Women Gamers More Hard-Core Than Men

Female players rack up more hours online than male gamers, a new study suggests.

February 13, 2009, 1:33 PM

Feb. 14, 2009— -- Picture in your mind a hard-core video gamer, and 27-year-old Christina Winterburn may not be the first person who comes to mind. But Winterburn, a blogger for theGirlGamer.net and a gamer since the age of 6, says she feels no guilt about gaming and that playing video games is one of her favorite activities with her boyfriend.

Indeed, women now represent 40 percent of the gaming community in the United States, and new research that sheds light on the world of online gaming shows that female gamers -- or "girl gamers" as they are often called -- already may be bucking gender stereotypes.

In research presented Saturday at the annual meeting of the American Association for the Advancement of Science in Chicago, a group of researchers reports that female players are more hard-core -- playing more hours per week on average than their male counterparts -- and are happier when playing with their romantic partners while male gamers prefer to play on their own.

The study, one of the first of its kind, involved thousands of players of EverQuest II, a popular online role-playing game, also known as an MMO, short for "massively multiplayer online." Dmitri Williams and colleagues were granted access to the EverQuest II database and linked the data to a survey of nearly 7,000 players who agreed to participate in exchange for a virtual prize.

The study's authors have previously reported that, contrary to stereotypes, online gamers are healthier than the general population as measured by body-mass index (BMI) and exercise habits. Williams, a professor of communication at the University of Southern California, and his colleagues also found that women were the most dedicated players, spending on average 29 hours per week online, while men averaged just 25 hours per week.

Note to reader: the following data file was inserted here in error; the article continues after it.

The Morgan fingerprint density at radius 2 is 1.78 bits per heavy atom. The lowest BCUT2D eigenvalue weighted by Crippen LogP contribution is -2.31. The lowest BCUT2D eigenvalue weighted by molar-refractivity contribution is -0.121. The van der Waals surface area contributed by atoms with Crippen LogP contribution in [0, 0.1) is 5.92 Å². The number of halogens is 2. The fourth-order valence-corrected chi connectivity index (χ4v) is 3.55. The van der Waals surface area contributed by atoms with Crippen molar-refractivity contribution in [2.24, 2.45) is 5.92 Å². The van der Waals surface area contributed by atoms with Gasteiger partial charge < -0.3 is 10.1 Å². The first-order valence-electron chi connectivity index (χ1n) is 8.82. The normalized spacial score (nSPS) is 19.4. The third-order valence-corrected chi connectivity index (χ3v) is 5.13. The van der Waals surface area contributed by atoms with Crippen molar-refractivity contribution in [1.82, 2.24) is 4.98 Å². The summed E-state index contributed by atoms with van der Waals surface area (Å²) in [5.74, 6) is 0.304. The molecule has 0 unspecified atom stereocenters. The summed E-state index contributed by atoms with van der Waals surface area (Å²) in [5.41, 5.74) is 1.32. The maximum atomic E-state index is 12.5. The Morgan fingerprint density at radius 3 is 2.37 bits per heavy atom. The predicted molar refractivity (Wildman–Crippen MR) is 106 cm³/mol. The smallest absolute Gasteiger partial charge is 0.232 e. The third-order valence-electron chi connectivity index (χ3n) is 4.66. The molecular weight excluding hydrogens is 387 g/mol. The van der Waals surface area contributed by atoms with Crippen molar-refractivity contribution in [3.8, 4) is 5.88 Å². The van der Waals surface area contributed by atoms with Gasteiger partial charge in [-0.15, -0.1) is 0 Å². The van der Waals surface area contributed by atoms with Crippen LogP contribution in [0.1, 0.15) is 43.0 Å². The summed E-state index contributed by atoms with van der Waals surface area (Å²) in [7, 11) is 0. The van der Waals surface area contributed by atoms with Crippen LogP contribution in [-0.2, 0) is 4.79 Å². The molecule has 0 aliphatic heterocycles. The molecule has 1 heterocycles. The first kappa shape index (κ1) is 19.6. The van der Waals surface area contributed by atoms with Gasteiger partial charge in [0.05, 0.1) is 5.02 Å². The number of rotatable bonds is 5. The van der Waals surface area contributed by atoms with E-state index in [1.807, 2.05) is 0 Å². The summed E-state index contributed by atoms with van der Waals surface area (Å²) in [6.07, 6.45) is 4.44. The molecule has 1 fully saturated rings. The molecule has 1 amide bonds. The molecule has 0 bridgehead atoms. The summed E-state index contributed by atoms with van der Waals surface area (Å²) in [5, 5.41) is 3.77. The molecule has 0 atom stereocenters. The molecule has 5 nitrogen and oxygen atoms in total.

"Players who played the game with their romantic partners enjoyed the game more and spent more time playing," says Scott Caplan, one of the co-authors of the study and a professor of communication at the University of Delaware. He also noted that the study raises more questions for future research into gender stereotypes and cautioned that their results shouldn't be generalized yet.

Interestingly, female players under-reported their hours spent playing more than men. While men under-reported their average playing time per week by one hour, women under-reported their playing time by three hours.

Guilt may be one reason, suggests Mary Koss, a professor of psychology at the University of Arizona.

"Do they feel guilty not doing other activities, such as cleaning, cooking, which we know women still do more of than men, or do they feel that it is less than ideal female behavior to spend time this way?" asks Koss.

Also interesting to some was the finding that the majority of female gamers played with a romantic partner.

"Men are happier when playing without their partner. Women are happier when they play with them," says Williams in a press release.

So what does this trend mean for relationships? It's not so clear. One thing the study suggests, in terms of players' motivations, is that men may be playing to win while women may be playing to connect socially.

"Women may be playing more to keep an emotional connection and companionship with their partners," says Koss.

Alternatively, Dr. Richard Pesikoff, a psychiatrist at Baylor College of Medicine in Houston, says that women may feel more comfortable working with their partner while men like to do things on their own.

Winterburn says that when she plays video games with her boyfriend, she will try to find the right game for them to play together.

"We're still women. ... It's just an emotional thing. I think we probably like to spend more time with our boyfriends than they like to spend time with us," she says.

She also suspects that men may not like playing online with their partners because they feel the need to share in-world "loot" lest they suffer real-world consequences.

"Men also might not want their partner to be better than them in a competitive setting," Winterburn adds.

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